The Future of Radio is local

Ofcom has underlined the importance of local radio remaining local in the latest consultation document released today. At least 10 hours per day, including breakfast, will remain locally made on all FM local radio stations.

However, smaller stations may be able to share a large proportion of this programming (outside breakfast) with other nearby stations. Outside of locally-made programming requirements, stations may choose to broadcast network programming for a maximum of three hours a day during weekdays at day time and more at weekends.

On the importance of localness, Ofcom said they have decided to protect a minimum amount of local radio programming: [b][i]"Ofcom is not convinced by the argument that the market alone would provide this content without regulatory intervention."[/i][/b]

Ofcom’s revised proposals on local programming are subject to a further Consultation, which closes on 21 December 2007.

In addition, Formats will be simplified for analogue radio stations to bring it in line with DAB Formats. Ownership rules will also also be relaxed to allow for further consolidation within the industry.

Also today, the Department for Culture Media and Sport has announced details to set up a Digital Radio Working Group. Ofcom will play a major role in this group which has been tasked to assess the conditions needed for digital platforms to become the predominant means of delivering radio in the UK.

In the meantime, Ofcom will re-award any commercial radio licences, which are due to expire, under existing statutory legislation for a five-year period or with an expiry date of 31 December 2015 (whichever constitutes a longer period).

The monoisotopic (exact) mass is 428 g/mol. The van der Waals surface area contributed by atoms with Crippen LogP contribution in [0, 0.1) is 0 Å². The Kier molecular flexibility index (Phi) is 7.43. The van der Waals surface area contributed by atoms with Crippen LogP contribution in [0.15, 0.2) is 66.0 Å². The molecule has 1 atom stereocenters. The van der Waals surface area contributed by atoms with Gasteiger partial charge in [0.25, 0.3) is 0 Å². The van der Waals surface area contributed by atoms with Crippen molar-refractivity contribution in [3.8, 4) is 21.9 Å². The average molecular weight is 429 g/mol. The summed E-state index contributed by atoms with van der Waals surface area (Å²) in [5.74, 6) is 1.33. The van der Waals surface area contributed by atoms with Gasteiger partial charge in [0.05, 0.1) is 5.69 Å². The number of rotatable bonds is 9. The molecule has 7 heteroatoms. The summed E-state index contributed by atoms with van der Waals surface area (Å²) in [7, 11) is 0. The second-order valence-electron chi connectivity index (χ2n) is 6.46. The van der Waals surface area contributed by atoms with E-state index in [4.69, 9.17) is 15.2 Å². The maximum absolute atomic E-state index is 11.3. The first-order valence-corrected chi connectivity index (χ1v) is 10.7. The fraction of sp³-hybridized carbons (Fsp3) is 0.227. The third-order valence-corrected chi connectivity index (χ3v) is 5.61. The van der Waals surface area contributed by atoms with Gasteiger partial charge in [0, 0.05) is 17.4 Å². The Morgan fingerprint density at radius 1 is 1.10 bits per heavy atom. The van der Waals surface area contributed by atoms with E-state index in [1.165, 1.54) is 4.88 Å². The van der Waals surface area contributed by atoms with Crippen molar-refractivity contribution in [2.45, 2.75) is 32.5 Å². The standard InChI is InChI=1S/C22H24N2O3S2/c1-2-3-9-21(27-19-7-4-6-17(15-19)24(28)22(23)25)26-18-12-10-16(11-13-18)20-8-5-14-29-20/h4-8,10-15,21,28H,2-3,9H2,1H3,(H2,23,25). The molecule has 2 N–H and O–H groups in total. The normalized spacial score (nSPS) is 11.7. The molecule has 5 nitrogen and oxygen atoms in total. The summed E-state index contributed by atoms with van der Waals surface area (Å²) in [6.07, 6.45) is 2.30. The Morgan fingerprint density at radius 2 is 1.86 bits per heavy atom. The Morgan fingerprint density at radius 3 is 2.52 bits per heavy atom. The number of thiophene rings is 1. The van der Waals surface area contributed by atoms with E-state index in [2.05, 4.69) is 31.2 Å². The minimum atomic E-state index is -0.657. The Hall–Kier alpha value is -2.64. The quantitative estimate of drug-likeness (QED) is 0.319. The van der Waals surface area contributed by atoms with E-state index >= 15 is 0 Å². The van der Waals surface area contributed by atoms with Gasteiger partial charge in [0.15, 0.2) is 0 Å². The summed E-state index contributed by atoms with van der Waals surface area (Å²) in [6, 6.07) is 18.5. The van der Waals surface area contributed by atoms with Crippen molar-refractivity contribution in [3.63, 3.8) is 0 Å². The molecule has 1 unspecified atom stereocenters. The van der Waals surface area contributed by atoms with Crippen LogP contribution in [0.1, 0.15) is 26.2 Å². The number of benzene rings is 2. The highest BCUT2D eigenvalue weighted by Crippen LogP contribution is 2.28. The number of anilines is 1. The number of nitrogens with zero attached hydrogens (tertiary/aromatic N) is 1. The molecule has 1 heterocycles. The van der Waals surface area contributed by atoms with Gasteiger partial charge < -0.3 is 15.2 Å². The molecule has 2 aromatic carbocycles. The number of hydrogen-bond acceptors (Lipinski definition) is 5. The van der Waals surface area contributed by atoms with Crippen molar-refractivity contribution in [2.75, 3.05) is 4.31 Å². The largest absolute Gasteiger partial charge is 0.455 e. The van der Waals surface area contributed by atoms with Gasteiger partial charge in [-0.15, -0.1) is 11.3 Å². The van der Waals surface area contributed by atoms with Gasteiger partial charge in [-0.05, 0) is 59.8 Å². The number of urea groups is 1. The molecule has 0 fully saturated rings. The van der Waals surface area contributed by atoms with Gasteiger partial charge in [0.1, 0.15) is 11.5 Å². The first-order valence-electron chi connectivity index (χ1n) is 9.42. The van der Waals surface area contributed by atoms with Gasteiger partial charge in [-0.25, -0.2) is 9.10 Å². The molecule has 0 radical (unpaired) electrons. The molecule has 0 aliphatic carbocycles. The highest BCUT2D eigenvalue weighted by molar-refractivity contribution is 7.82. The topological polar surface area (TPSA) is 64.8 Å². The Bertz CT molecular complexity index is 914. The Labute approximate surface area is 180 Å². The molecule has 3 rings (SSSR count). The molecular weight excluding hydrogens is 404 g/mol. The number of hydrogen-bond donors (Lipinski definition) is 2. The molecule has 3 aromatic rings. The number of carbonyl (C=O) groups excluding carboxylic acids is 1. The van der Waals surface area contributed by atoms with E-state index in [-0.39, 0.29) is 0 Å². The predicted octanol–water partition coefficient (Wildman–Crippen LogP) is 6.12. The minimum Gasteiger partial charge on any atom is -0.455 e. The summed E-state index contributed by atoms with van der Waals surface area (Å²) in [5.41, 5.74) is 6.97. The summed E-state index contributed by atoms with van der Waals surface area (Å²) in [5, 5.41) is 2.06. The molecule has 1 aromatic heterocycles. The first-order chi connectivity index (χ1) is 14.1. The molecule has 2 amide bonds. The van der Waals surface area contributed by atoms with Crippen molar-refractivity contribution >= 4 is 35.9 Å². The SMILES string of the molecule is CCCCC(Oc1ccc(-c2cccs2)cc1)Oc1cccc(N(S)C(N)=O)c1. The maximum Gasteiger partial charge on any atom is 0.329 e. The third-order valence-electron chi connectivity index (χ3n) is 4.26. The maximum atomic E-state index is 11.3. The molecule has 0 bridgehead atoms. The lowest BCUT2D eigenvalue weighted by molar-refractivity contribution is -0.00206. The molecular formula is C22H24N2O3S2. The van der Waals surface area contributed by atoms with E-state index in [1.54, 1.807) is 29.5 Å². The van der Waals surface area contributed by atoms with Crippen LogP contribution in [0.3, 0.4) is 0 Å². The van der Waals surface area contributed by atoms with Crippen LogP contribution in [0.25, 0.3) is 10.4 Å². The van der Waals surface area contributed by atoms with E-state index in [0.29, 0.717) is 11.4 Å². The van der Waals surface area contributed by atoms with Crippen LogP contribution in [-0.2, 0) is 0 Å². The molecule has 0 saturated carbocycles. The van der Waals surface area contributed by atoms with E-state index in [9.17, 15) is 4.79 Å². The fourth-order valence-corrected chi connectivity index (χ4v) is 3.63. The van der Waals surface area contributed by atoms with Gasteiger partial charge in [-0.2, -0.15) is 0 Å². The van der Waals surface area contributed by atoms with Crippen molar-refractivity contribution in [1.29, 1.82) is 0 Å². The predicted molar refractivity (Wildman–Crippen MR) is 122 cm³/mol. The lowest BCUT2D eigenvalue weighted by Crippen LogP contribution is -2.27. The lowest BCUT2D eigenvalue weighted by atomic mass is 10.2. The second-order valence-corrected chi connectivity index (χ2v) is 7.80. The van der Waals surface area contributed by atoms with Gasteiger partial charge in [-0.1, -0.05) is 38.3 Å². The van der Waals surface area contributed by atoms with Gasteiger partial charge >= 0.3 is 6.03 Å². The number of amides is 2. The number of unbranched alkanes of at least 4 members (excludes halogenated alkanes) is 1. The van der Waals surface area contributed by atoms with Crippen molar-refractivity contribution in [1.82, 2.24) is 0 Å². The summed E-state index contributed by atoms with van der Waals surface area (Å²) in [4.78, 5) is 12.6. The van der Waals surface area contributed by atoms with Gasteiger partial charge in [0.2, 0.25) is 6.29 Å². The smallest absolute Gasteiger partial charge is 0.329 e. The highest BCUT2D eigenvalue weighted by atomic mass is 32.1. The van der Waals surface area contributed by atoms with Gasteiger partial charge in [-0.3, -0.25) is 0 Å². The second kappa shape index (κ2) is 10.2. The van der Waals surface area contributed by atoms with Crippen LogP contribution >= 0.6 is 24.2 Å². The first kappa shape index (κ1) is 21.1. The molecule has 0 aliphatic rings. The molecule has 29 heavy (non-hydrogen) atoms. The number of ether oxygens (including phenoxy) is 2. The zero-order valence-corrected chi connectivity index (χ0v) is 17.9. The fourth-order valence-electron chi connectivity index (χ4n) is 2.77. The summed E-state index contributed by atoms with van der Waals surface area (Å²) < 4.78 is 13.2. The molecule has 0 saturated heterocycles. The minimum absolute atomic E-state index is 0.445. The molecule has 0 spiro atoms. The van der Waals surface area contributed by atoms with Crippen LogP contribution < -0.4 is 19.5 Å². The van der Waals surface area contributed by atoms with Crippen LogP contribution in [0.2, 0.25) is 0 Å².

On community radio. Ofcom will simplify the statutory criteria for community radio licences to allow Ofcom greater flexibility in considering licence applications, and allow community radio licences to be eligible for a five-year licence extension.

In addition, community radio stations will be allowed to recognise volunteer time as part of their income.

Ofcom Chief Executive, Ed Richards, said: "Our research shows that localness is still important to listeners and we believe that this should be protected. We are confident that our revised proposals strike the right balance between easing financial pressures faced by industry and safeguarding the interests of listeners."

Andrew Harrison, chief executive of RadioCentre welcomes the news from Ofcom: “Whilst we won’t see the full document from Ofcom until this afternoon, on first inspection of the press release it would seem that Ofcom has listened to the 6 main points raised in our consultation response. We look forward to understanding the full detail in due course”.

The 'Future of Radio: The next phase' statement and further consultation are available from the Ofcom [link=]website[/link].

Ofcom will contact each station individually over the next few months to explain how this affects them.

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